One of the things I like best about driving these roads is that you see classic old motels that are still in business. You see them in every town. You see them even in the bigger towns and as Barbara says “you can’t imagine anyone would stay in them.” I’m sure a lot of them are nice for what they are, but they are classic to look at with unusual architecture, and they usually have great neon signage.
We were reminded several times today of “different strokes for different folks.” One of the most amazing things about humans is that we are all so very different. Some of us find places like Sponge-O-Rama to be funny while others take it as a serious educational experience. I’ve always preached to salespeople how important it is to recognize that everyone is different, to find out what is important to someone, and then tailor the sales presentation to deliver the appropriate appeal. I call this The Platinum Rule – “Do unto others as they would have done unto themselves.” It’s important to realize that everyone is different and to celebrate this rather than belittle it. As we all know, this is far easier to say than it is to do.
Here are all the photos from Day 10 of the Round America 50-State Trip:
Before we do another one of these trips, I need to investigate whether it’s possible to find a way to mount a camera, and then I could just point the car in the direction of what I wanted to shoot. I wouldn’t have to get out of the car and take my glasses off and stuff.
Round America traveled from Key West to Fort Myers with stops in Sugarloaf Key, Islamorada, Key Largo, Ochopee, the Everglades, and many other special sights along the way.
Today was an “off day” – basically a travel day. “All” we saw were three world’s largest; two world’s smallest; highways with warning signs for crocodiles, panthers, and endangered deer; roadside gorillas (2), a fish, a camel, and a panther; the African Queen in Key Largo; two world capitals; the Everglades; suspected Weapons of Mass Destruction, and a wide variety of funky mailboxes. It was a Quirky day!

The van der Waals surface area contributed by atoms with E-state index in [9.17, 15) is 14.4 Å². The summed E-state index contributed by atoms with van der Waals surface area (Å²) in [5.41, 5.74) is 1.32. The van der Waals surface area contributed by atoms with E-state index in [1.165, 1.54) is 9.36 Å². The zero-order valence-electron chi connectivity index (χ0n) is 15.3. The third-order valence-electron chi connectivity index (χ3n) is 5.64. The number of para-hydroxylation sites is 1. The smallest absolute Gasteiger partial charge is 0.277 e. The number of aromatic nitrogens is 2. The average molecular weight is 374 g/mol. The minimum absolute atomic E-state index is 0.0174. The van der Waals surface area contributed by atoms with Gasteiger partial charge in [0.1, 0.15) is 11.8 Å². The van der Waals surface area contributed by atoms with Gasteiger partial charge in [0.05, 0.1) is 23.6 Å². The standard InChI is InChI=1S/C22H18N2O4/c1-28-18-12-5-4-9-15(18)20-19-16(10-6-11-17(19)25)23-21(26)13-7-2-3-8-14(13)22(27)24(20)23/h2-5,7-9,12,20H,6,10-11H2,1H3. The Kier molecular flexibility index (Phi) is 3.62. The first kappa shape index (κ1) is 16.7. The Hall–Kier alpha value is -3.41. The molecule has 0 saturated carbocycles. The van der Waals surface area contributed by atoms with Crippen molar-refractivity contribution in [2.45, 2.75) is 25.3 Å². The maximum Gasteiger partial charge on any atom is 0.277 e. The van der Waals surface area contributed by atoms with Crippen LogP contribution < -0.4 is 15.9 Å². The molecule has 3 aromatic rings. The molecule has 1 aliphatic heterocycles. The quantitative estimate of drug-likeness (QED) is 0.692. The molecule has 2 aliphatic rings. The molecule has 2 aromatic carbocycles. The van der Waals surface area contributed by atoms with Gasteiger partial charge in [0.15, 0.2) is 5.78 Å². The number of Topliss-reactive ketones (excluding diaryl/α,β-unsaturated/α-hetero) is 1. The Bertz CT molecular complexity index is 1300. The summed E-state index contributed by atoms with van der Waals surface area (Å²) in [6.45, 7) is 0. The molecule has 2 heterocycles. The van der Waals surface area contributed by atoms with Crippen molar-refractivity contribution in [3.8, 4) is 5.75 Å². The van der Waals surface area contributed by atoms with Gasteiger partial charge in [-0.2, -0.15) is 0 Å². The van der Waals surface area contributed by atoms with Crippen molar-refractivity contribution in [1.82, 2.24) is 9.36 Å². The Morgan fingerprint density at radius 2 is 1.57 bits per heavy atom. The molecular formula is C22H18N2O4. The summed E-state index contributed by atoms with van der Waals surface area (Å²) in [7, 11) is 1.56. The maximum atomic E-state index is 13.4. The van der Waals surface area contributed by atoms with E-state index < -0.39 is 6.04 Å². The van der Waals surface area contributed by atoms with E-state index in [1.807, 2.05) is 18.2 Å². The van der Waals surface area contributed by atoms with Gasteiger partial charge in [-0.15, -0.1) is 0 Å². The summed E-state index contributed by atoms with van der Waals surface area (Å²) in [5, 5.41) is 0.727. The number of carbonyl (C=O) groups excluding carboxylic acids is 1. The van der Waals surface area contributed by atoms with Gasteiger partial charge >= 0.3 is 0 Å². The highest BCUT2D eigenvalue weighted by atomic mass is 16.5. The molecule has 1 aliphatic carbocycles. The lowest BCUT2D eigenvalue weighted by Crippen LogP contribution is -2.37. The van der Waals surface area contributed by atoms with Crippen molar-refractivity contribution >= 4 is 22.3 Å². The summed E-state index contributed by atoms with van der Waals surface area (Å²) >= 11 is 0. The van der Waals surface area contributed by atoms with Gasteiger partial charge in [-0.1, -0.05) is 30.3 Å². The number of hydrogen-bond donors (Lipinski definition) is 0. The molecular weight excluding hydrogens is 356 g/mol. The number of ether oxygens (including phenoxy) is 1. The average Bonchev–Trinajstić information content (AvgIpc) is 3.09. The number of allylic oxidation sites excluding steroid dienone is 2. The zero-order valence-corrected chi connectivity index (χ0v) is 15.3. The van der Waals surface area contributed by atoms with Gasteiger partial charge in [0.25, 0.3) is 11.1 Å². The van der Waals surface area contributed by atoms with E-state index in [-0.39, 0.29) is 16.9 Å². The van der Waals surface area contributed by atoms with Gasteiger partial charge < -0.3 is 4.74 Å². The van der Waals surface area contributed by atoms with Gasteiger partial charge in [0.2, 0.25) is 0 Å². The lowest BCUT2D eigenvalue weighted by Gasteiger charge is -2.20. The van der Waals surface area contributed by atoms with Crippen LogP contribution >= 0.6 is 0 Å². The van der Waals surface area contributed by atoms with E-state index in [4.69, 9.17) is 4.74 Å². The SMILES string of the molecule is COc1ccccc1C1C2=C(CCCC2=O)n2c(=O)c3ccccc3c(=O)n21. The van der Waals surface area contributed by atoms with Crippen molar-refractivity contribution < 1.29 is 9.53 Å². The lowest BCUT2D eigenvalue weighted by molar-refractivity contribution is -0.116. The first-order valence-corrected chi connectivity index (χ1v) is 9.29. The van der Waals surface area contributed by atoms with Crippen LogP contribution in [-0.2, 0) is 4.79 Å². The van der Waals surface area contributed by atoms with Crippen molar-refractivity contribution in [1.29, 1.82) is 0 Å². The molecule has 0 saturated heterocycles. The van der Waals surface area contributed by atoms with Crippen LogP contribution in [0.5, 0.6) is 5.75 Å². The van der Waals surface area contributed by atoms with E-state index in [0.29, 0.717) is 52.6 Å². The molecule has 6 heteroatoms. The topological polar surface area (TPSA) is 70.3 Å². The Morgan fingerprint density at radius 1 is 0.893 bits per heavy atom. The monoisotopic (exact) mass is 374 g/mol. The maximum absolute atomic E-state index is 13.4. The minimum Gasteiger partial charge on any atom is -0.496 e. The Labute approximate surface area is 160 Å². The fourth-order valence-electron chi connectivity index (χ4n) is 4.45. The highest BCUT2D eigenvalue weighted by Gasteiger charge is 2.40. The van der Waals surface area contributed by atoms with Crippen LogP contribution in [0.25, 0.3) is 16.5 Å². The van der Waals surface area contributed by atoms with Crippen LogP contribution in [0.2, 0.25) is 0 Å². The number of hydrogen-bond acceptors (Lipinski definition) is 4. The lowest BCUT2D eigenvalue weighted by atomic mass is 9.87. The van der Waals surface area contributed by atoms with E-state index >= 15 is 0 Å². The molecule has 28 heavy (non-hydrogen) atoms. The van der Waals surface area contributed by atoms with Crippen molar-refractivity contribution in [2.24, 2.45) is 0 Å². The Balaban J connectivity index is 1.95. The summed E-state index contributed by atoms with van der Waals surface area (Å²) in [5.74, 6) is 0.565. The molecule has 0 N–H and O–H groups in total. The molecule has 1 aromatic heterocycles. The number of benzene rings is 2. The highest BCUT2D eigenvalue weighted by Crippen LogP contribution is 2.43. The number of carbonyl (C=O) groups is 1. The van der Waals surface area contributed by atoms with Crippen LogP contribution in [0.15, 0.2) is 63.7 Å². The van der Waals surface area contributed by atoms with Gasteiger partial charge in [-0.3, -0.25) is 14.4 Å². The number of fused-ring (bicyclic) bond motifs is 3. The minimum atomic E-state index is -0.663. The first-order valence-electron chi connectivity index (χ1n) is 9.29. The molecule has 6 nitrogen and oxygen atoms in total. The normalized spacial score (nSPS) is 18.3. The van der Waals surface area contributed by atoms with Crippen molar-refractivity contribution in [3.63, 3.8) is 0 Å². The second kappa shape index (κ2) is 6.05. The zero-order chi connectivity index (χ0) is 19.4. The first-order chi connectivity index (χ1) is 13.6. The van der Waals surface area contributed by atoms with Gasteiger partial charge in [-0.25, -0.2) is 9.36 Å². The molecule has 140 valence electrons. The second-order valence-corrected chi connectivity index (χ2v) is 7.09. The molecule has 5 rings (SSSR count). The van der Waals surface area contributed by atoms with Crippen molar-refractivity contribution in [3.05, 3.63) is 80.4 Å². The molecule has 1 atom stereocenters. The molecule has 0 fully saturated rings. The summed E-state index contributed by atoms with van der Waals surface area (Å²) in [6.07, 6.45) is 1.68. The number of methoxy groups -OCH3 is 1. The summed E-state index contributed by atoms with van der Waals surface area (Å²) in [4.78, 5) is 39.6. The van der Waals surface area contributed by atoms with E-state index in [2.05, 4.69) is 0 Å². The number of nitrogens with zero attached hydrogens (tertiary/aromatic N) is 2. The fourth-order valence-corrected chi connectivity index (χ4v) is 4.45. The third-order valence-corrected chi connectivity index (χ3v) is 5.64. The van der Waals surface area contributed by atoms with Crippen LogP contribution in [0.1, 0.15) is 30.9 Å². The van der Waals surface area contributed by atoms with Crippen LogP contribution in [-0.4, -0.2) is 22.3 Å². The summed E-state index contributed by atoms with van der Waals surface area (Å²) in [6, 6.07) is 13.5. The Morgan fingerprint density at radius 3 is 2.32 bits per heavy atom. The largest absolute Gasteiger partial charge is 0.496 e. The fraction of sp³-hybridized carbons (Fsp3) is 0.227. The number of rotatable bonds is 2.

This was the first morning that we walked out to see an overcast sky; it was that way virtually all day. Key West was in the rearview mirror about 9 am. On the drive down, we missed several “attractions,” so we made a point to see as many as possible as we headed back to the mainland – 125 miles from Key West to the Everglades on the Overseas Highway.
The first stop was a sight that was high on my list of things I wanted to see on the trip – the Perky Bat Tower. So, when we reached Sugarloaf Key, we began the search for the Perky Bat Tower. We didn’t have good directions, so we cruised the island for a while with no luck. After asking three different people for directions, we finally found it – out in the middle of a swamp-like nowhere. The 35-foot tall tower was built by Mr. Perky in 1929 to fight mosquitoes. His plan was for the tower to house a colony of bats to eat the many mosquitoes in the area, but the bats stayed away, and the mosquitoes stayed put. This odd structure is a National Historic Landmark. We enjoyed seeing it. I figure the Perky Bat Tower qualifies as the world’s largest mosquito tower.
We drove right through the National Key Deer Refuge as we headed up Highway 1 across Big Pine Key. The world’s smallest deer (only three feet tall) are on the Endangered Species List, so there are warning signs on the road. There are 250 Key Deer on the island, but we didn’t spot a one.
We stopped at the roadside area for the Historic Seven Mile Bridge and photographed both the old bridge and the new. We also stopped in Islamorada, sport fishing capital of the world, to see the Hurricane Memorial. On September 2, 1935, over 400 refugees drowned from 200-mile-per-hour hurricane winds.
One of the many emails that I received from people before we began the trip was from a man who collects photos of unique mailboxes. As a result, I planned to pull over to take photos of the more unusual mailboxes. Today, we snapped a porpoise, Uncle Sam, fishing lure, alligator, and seahorse.
We passed by several attractions that we just couldn’t stop to see – too much quirky stuff still on the itinerary.
In Islamorada, we stopped for photos of the world’s largest lobster – a really well done statue. There we saw a Dad with his camera trying to get his reluctant young teenage sons to pose in front of the lobster. I called out to them that, if they are lucky, when they get much older, they will actually be glad they had their picture taken in front of the world’s largest lobster. They laughed, and Dad got his photo.
In Key Largo, dive capital of the world, we were excited to stop to see the African Queen, the boat from the movie “African Queen.” Sadly, there was a sign that said “I am not available to take any tours at this time.” Another stop in Key Largo was to see the very unique Jules’ Undersea Lodge, a hotel located 22 feet beneath the sea. Neither Boz nor I are certified scuba divers, so we were happy to just take a picture of the sign out front.